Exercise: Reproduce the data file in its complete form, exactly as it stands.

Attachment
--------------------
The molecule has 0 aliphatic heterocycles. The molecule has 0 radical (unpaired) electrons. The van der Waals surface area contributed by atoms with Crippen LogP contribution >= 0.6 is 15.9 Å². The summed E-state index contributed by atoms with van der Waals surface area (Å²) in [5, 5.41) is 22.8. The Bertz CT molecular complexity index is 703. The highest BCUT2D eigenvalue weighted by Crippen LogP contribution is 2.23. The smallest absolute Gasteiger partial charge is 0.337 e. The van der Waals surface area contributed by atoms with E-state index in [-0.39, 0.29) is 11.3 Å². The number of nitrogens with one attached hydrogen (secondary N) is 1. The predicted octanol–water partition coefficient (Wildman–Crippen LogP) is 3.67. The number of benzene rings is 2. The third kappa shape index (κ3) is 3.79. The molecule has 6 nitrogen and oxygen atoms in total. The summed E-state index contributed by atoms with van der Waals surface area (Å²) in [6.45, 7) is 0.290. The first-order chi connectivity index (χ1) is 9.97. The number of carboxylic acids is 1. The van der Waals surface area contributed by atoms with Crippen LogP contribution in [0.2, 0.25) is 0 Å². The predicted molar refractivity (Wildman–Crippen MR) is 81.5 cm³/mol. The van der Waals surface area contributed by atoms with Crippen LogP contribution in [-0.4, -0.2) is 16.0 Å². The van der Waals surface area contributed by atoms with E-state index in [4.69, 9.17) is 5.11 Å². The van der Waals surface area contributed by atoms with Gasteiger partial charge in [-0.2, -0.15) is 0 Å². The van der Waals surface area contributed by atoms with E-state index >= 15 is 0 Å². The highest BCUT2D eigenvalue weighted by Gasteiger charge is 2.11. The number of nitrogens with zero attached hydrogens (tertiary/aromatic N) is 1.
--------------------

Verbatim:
The molecule has 0 aliphatic heterocycles. The molecule has 0 radical (unpaired) electrons. The van der Waals surface area contributed by atoms with Crippen LogP contribution >= 0.6 is 15.9 Å². The summed E-state index contributed by atoms with van der Waals surface area (Å²) in [5, 5.41) is 22.8. The Bertz CT molecular complexity index is 703. The highest BCUT2D eigenvalue weighted by Crippen LogP contribution is 2.23. The smallest absolute Gasteiger partial charge is 0.337 e. The van der Waals surface area contributed by atoms with E-state index in [-0.39, 0.29) is 11.3 Å². The number of nitrogens with one attached hydrogen (secondary N) is 1. The predicted octanol–water partition coefficient (Wildman–Crippen LogP) is 3.67. The number of benzene rings is 2. The third kappa shape index (κ3) is 3.79. The molecule has 6 nitrogen and oxygen atoms in total. The summed E-state index contributed by atoms with van der Waals surface area (Å²) in [6.45, 7) is 0.290. The first-order chi connectivity index (χ1) is 9.97. The number of carboxylic acids is 1. The van der Waals surface area contributed by atoms with Crippen LogP contribution in [0.2, 0.25) is 0 Å². The predicted molar refractivity (Wildman–Crippen MR) is 81.5 cm³/mol. The van der Waals surface area contributed by atoms with Crippen LogP contribution in [-0.4, -0.2) is 16.0 Å². The van der Waals surface area contributed by atoms with E-state index in [4.69, 9.17) is 5.11 Å². The van der Waals surface area contributed by atoms with Gasteiger partial charge in [-0.2, -0.15) is 0 Å². The van der Waals surface area contributed by atoms with E-state index >= 15 is 0 Å². The highest BCUT2D eigenvalue weighted by Gasteiger charge is 2.11. The number of nitrogens with zero attached hydrogens (tertiary/aromatic N) is 1.